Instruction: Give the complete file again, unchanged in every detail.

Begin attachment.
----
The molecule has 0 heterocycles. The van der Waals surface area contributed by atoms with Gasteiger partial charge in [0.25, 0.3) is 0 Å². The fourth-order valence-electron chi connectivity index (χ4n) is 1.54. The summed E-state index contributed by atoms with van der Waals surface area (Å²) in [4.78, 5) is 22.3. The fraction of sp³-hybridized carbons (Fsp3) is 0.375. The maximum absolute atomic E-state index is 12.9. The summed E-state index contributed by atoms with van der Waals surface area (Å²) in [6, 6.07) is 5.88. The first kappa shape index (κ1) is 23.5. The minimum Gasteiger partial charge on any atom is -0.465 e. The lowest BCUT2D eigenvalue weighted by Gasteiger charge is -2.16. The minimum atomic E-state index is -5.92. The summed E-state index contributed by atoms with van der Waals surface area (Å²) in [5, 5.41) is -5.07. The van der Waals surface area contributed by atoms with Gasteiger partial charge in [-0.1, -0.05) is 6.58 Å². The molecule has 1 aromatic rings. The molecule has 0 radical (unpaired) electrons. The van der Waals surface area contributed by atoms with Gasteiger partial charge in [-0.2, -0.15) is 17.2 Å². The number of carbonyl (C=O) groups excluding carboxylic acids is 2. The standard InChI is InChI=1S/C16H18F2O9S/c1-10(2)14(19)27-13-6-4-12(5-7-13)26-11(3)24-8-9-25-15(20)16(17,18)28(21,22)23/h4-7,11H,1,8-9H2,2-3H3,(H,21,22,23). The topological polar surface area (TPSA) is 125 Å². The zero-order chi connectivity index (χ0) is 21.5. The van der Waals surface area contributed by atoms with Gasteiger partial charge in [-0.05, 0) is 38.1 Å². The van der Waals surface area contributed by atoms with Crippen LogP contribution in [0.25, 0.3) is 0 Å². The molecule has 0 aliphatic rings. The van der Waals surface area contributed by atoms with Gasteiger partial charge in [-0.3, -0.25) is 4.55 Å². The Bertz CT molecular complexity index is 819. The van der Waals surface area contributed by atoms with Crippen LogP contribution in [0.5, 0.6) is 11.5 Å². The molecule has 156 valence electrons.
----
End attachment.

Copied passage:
The molecule has 0 heterocycles. The van der Waals surface area contributed by atoms with Gasteiger partial charge in [0.25, 0.3) is 0 Å². The fourth-order valence-electron chi connectivity index (χ4n) is 1.54. The summed E-state index contributed by atoms with van der Waals surface area (Å²) in [4.78, 5) is 22.3. The fraction of sp³-hybridized carbons (Fsp3) is 0.375. The maximum absolute atomic E-state index is 12.9. The summed E-state index contributed by atoms with van der Waals surface area (Å²) in [6, 6.07) is 5.88. The first kappa shape index (κ1) is 23.5. The minimum Gasteiger partial charge on any atom is -0.465 e. The lowest BCUT2D eigenvalue weighted by Gasteiger charge is -2.16. The minimum atomic E-state index is -5.92. The summed E-state index contributed by atoms with van der Waals surface area (Å²) in [5, 5.41) is -5.07. The van der Waals surface area contributed by atoms with Gasteiger partial charge in [-0.1, -0.05) is 6.58 Å². The molecule has 1 aromatic rings. The molecule has 0 radical (unpaired) electrons. The van der Waals surface area contributed by atoms with Gasteiger partial charge in [-0.2, -0.15) is 17.2 Å². The number of carbonyl (C=O) groups excluding carboxylic acids is 2. The standard InChI is InChI=1S/C16H18F2O9S/c1-10(2)14(19)27-13-6-4-12(5-7-13)26-11(3)24-8-9-25-15(20)16(17,18)28(21,22)23/h4-7,11H,1,8-9H2,2-3H3,(H,21,22,23). The topological polar surface area (TPSA) is 125 Å². The zero-order chi connectivity index (χ0) is 21.5. The van der Waals surface area contributed by atoms with Gasteiger partial charge in [-0.05, 0) is 38.1 Å². The van der Waals surface area contributed by atoms with Crippen LogP contribution in [0.25, 0.3) is 0 Å². The molecule has 0 aliphatic rings. The van der Waals surface area contributed by atoms with Gasteiger partial charge in [-0.3, -0.25) is 4.55 Å². The Bertz CT molecular complexity index is 819. The van der Waals surface area contributed by atoms with Crippen LogP contribution in [0.5, 0.6) is 11.5 Å². The molecule has 156 valence electrons.